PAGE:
For the third year in a row, Farnell element14 is proud to be an official partner of Startupbootcamp IoT, an intensive three-month acceleration program for tech-based startups. We recently traveled to Startupbootcamp IoT's London headquarters to meet the participating startups for the 2018 cohort.

 

 

Introducing SweepTEQ

 

Every month, airlines spend millions of dollars on maintenance as a result of damage caused by debris on the airfield. SweepTEQ, a tech startup from the United Arab Emirates, have designed a line of autonomous robots capable of identifying and disposing of debris - reducing costs, increasing efficiency and improving safety and security on the airfield.

 

How it works

 

For safety reasons, SweepTEQ's debris collecting robots only run their scans when the airfield is empty. To ensure this, they employ autonomous motion planning to allow for different modes depending on how much time is available between flights. If there is enough time, the robot will follow a detailed pattern to cover each and every meter of the aircraft stand. If time is more limited, they will prioritize areas expected to fall under the aircraft engines and tires to save time.

 

Using advanced cameras and image sensors, the device identifies debris and a collects it into an on-board compartment, which can be easily removed and cleared out by the operator at any time. If a piece of debris is discovered which is larger than the robot's capacity, it automatically sends a report to the operator for manual collection.

 

After completing each scan, the robot will also submit a detailed analytics report on the size, location and material of any debris found, so that airports can identify the most common sources of airfield debris and install preventative measures where possible.

 

The Build

 

SweepTEQ's hardware uses a custom robotic platform capable of collecting virtually any kind of debris in a wide band of sizes - from a small coin to a large plastic bottle. The device moves on wheels, and is fast enough to navigate an aircraft stand of up to 100x100 meters in a matter of minutes. The processor is an NVIDIA Techno Board, which processes the computer vision functionalities and controls the robot's mechanics, while a duel camera system helps the robot to discern the size and material of any objects it encounters, and to identify how far apart different pieces of debris might be. They are considering adding thermal imaging functionality to improve performance during different weather conditions such as fog and heavy rain.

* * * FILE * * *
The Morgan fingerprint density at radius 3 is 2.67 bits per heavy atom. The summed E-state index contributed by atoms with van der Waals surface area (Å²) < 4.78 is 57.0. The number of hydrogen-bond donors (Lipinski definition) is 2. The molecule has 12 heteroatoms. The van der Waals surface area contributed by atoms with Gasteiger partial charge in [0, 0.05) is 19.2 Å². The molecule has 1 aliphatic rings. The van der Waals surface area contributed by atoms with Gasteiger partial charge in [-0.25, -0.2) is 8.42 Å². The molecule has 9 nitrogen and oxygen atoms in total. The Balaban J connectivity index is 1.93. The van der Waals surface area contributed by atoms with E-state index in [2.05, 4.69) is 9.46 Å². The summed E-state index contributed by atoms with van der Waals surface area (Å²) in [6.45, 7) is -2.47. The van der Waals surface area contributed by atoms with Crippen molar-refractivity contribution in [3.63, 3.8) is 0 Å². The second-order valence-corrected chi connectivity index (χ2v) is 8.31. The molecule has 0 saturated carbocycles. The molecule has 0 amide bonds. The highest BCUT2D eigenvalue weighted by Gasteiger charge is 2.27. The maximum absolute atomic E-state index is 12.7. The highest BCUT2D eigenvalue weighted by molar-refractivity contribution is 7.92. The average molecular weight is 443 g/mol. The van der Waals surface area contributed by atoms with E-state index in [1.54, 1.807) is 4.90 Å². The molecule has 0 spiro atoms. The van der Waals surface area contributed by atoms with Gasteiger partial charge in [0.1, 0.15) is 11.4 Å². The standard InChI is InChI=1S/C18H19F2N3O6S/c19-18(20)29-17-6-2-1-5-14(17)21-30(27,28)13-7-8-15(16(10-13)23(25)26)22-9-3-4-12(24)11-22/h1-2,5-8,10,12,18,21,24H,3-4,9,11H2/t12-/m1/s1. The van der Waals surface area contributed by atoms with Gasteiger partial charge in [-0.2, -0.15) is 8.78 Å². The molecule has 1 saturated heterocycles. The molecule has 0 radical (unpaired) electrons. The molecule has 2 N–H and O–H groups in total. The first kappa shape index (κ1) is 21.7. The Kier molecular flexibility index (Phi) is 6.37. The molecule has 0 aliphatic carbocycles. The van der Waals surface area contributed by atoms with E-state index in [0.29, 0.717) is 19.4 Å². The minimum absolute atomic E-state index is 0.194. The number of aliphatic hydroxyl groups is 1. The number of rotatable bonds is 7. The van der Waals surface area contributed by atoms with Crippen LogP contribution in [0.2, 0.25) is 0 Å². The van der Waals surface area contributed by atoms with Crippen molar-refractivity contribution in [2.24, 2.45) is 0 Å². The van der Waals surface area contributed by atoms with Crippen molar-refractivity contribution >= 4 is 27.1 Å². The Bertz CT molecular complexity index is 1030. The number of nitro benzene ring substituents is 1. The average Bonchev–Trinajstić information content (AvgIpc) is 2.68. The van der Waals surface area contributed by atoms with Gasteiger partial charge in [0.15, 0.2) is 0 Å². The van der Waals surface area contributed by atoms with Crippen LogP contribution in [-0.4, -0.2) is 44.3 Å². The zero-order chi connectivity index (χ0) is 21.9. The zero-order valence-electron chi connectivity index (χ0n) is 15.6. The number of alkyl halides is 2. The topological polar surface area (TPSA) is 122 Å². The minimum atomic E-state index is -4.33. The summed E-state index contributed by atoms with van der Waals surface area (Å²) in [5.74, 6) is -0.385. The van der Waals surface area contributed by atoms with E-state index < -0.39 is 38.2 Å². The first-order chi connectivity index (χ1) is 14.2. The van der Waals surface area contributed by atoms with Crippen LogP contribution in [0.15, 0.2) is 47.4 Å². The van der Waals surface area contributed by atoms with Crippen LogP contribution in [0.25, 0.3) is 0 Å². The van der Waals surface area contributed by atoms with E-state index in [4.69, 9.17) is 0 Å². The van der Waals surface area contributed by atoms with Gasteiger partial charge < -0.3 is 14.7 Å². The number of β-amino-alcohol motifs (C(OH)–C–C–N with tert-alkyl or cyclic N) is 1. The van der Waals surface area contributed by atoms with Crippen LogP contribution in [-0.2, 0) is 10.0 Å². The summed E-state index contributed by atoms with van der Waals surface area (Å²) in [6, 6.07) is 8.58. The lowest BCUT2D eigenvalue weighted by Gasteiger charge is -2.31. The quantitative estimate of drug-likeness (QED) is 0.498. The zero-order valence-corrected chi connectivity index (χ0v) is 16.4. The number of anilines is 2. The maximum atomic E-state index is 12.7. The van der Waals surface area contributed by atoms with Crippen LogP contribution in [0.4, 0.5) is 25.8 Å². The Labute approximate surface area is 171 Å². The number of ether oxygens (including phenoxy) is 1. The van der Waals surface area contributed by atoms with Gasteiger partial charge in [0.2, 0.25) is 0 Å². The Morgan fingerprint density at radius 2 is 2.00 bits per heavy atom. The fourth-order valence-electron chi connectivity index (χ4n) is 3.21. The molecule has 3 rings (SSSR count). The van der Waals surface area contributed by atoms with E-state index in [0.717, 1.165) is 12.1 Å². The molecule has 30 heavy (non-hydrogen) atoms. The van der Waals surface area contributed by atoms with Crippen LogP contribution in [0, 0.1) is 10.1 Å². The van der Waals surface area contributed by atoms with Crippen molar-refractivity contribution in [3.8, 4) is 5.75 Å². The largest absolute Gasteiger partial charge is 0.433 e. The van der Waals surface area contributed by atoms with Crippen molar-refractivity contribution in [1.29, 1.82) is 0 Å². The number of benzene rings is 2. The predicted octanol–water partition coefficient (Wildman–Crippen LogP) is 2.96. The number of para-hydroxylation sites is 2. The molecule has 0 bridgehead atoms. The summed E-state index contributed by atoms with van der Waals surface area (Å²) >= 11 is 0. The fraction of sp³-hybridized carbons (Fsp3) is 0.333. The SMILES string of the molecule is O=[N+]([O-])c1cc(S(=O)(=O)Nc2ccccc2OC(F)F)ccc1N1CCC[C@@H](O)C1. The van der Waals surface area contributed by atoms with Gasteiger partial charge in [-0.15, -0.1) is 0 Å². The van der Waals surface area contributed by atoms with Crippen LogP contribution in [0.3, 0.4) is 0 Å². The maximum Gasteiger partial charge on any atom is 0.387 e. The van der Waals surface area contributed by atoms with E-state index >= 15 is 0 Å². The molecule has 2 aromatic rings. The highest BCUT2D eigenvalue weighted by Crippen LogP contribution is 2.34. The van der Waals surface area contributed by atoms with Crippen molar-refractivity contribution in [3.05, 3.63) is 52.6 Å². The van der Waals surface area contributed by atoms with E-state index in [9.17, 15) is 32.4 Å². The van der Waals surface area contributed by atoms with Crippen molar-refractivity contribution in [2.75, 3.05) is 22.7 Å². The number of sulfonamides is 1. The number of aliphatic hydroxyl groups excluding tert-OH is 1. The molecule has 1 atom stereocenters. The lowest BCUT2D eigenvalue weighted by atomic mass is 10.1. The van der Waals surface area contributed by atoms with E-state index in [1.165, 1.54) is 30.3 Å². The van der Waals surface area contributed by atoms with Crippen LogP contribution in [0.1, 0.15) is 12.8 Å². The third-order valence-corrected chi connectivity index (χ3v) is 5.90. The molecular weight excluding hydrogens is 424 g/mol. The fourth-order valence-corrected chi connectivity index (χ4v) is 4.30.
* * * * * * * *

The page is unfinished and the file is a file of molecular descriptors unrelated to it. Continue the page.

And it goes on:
The software works in two key ways. First, in the motion planning - wherein the device is able to identify the boundaries of the aircraft stand, utilize GPS motion planning, upload a blueprint of the airfield map and sync all of this information together to ensure the robot never leaves its designated area.

 

The second key software functionality is object detection. They are currently using edge detection to identify different kinds of debris, as it is subject to fewer variables in this context than the alternative method of using color detection. One of the major challenges they are currently investigating is how the device can be programmed to differentiate between water and oil on the airfield, as the latter could indicate a potential leak which would need to be reported.

 

The USP

 

Similar solutions to SweepTEQ do exist on the market, but these competitors tend to focus solely on detection, rather than detection and collection. In addition, they are usually limited to use on the runway. SweepTEQ is the first solution of its kind to handle detection and collection in addition to covering multiple areas of the airfield, such as the hangar, aircraft stands and the passenger boarding bridge and providing analytics. 

 

Joining the Startupbootcamp IoT Program...

 

"What attracted me to the Startupbootcamp IoT program is the valuable partnerships they can offer" explains SweepTEQ CEO Ahmed El Rayes. "For example, as a startup dealing in the aviation industry, the fact that they're in partnership with a company like Rolls Royce, who also deal closely with the aviation industry, offers us a great opportunity to learn from the experiences of an established brand."

 

"In addition, we were attracted to the extensive experience the program has with hardware development for startups. When you see names like RPD International on the partner list, you can relieve believe that this is the right place to support a hardware startup like ours..."

 

We'll be continuing to check in with SweepTEQ and the other Startupbootcamp IoT 2018 participants over the coming weeks, so keep checking this space for more updates. You can also learn more about SweepTEQ on their official website and on the Startupbootcamp website.